Family Emergency Plan

Posted by: Judit

2017-03-16

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Disasters and emergencies can affect people in anywhere and at any time of the year without warning. Flood, fire but even small events, such as a power outage, can quickly have disastrous effects for a family that is not prepared. Family emergency planning can be the key to surviving an emergency or to avoid bigger loss. Family preparedness that involves every member of the household is paramount to ensuring that your family is ready for a disaster, whether or not you are in the home. Preparedness keys to success for this type of situation follow:Create a family disaster supply kit. Develop a family preparedness plan. Identify a local and regional meeting place. Practice your family plan.

Let’s start with some facts about fire:

Do you know how many fire accidents happen a year in Switzerland? – 20.000. Do you know how many minutes it can take to burn down a room completely? – 2 minutes! Do you know the phone number you should call in case of fire? – 118

In Switzerland, three out of four fires break out in private homes, usually in winter and at night. Fire causes damage to property, and even if it is replaceable, our personal belongings can be destroyed. The probability of injury and death is also great – especially sleeping people are at risk. Burning in a house happens much less than smoke poisoning which can be also as dangerous.

The good news is that 99 percent of house fires are put out before they turn deadly.

 

First of all you should prepare an Escape Plan for your family

You should discuss where can you leave the flat/ house (doors and windows)
Think about how can you leave it: stairs, escape ladder, throwing out pillows and blankets and jump – or have an escape ladder if you are higher then 2nd floor
Try to have at least two alternate routes out of the house
Think who and how will you alarm and inform, how you call the fire department
Split the kids among you
Make the family members familiar with the sound of alarm systems
Use a simple referee’s whistle to alert the others
Decide on a safe meeting place
Practice and repeat this escape plan regularly
In most cases, children die because they can’t escape from a fire by themselves. Your child needs to know how to get out of the house on her own because you might not be able to help her. Teaching her what to do if a fire breaks out could save her life. Explain your children the basics of fire, smoke and emergency signals. Use the approach of a game because it can make these risks fun for small children, even though they realise that fire is serious business. And if a real fire happens, they’ll be better able to stay calm and get out safely and quickly.

Most children don’t know what to do when a house catches on fire and make deadly mistakes.

They do not know the sound of the smoke alarm and do not react
They rush into a smoke-filled hallway
They go down a burning stairway
They hide in a wardrobe or under the bed and the firemen do not find them
They fear of the firemen and do not signal if they are in the room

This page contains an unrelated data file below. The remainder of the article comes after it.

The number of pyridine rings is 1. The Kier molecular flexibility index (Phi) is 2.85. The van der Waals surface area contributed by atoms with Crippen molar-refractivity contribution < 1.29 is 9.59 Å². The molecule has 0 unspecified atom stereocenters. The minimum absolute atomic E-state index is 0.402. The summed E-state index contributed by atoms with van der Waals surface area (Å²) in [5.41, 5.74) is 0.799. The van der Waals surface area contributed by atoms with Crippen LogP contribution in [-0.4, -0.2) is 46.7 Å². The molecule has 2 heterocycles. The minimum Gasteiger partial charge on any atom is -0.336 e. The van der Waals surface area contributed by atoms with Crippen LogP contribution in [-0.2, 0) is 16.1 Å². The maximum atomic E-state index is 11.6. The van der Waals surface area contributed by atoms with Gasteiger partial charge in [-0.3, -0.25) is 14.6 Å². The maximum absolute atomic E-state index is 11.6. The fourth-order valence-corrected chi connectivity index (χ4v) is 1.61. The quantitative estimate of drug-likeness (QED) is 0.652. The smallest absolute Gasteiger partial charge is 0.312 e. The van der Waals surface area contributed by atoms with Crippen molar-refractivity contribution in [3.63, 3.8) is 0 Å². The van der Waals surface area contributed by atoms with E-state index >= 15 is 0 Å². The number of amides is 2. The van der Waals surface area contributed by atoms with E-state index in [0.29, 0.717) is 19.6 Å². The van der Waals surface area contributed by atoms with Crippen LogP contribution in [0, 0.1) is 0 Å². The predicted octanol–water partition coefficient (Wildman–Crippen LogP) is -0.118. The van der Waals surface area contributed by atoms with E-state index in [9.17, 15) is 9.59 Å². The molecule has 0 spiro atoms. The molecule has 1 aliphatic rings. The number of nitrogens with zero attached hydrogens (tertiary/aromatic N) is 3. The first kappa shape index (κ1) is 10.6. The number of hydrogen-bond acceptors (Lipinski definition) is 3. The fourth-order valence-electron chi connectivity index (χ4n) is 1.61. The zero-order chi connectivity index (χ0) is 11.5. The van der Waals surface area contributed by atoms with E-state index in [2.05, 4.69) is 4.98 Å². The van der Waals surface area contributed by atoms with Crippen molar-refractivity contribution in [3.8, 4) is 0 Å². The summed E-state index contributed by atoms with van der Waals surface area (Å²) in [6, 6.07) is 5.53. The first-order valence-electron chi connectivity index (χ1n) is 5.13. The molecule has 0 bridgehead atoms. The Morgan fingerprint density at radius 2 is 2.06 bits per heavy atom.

An escape plan can’t be only important at home but in other places for example in hotels – always look for the emergency exits, decide a meeting point.

 

Avoid and fight a fire

Keeping one or more fire extinguishers at home is inevitable. You can put out a fire in initial stage within a few seconds, but without it the whole house could burn down in minutes.

Place a fire extinguisher in a place where you can easily grab it in case a fire breaks out, between the risky zone and the exit
Read the instructions and familiarize yourself with the fire extinguisher, you should know how to use it and each adult in the family should know it as well.
In an average flat an ABC fire extinguisher is the most practical because it puts out fires caused by burning solids, liquids and gases.
Check the extinguisher periodically and charge it when the manometer needle is no longer in the green zone
Do not place the extinguisher near a heater / stove, and not in a place where it can be frozen.
You have to know how to fight a fire.

Call, or have someone else call the fire department (118 or 112)
what is burning- it can explode or produce highly toxic smoke – let the fire department handle it.
The time to use an extinguisher is at the beginning stages of a fire. If the fire is already spreading quickly, it is best to simply evacuate the building,
Alarm the others in the house and meet at a safe meeting point
If the flames are no more than waist-high, fight it with an extinguisher.
Check for your own safety before starting to extinguish a fire.
Ensure that there is a clear exit for immediate escape
Do you know how to use an extinguisher?

break the seal and pull the safety pin from the handle
focus at the base of the fire or the source
squeeze the handle slowly to discharge the agent
sweep side to side approximately 15cm over the fire
operate it in short periods
always keep your back to an exit
When should not you fight a fire:

You don’t have appropriate equipment
You might inhale toxic smoke
The fire is already spread
structural safety of the building is risky